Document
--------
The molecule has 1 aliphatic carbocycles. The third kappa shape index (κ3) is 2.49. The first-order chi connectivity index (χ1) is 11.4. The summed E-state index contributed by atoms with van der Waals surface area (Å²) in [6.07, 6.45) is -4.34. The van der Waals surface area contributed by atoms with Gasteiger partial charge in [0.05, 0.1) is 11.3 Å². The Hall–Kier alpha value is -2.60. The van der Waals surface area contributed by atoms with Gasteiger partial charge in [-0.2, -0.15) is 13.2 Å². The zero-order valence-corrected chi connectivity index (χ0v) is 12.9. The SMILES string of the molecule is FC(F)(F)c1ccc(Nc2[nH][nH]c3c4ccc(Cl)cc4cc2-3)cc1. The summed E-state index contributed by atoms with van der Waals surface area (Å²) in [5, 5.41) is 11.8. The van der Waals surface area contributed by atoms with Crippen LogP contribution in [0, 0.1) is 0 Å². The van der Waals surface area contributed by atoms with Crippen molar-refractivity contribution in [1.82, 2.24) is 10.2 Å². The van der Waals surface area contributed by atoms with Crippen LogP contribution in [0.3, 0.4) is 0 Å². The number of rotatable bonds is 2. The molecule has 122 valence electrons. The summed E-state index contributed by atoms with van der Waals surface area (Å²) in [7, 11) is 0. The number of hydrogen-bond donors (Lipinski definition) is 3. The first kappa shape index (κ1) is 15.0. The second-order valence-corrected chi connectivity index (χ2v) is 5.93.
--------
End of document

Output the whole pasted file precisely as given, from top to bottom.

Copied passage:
The molecule has 1 aliphatic carbocycles. The third kappa shape index (κ3) is 2.49. The first-order chi connectivity index (χ1) is 11.4. The summed E-state index contributed by atoms with van der Waals surface area (Å²) in [6.07, 6.45) is -4.34. The van der Waals surface area contributed by atoms with Gasteiger partial charge in [0.05, 0.1) is 11.3 Å². The Hall–Kier alpha value is -2.60. The van der Waals surface area contributed by atoms with Gasteiger partial charge in [-0.2, -0.15) is 13.2 Å². The zero-order valence-corrected chi connectivity index (χ0v) is 12.9. The SMILES string of the molecule is FC(F)(F)c1ccc(Nc2[nH][nH]c3c4ccc(Cl)cc4cc2-3)cc1. The summed E-state index contributed by atoms with van der Waals surface area (Å²) in [5, 5.41) is 11.8. The van der Waals surface area contributed by atoms with Crippen LogP contribution in [0, 0.1) is 0 Å². The van der Waals surface area contributed by atoms with Crippen molar-refractivity contribution in [1.82, 2.24) is 10.2 Å². The van der Waals surface area contributed by atoms with Crippen LogP contribution in [0.3, 0.4) is 0 Å². The number of rotatable bonds is 2. The molecule has 122 valence electrons. The summed E-state index contributed by atoms with van der Waals surface area (Å²) in [7, 11) is 0. The number of hydrogen-bond donors (Lipinski definition) is 3. The first kappa shape index (κ1) is 15.0. The second-order valence-corrected chi connectivity index (χ2v) is 5.93.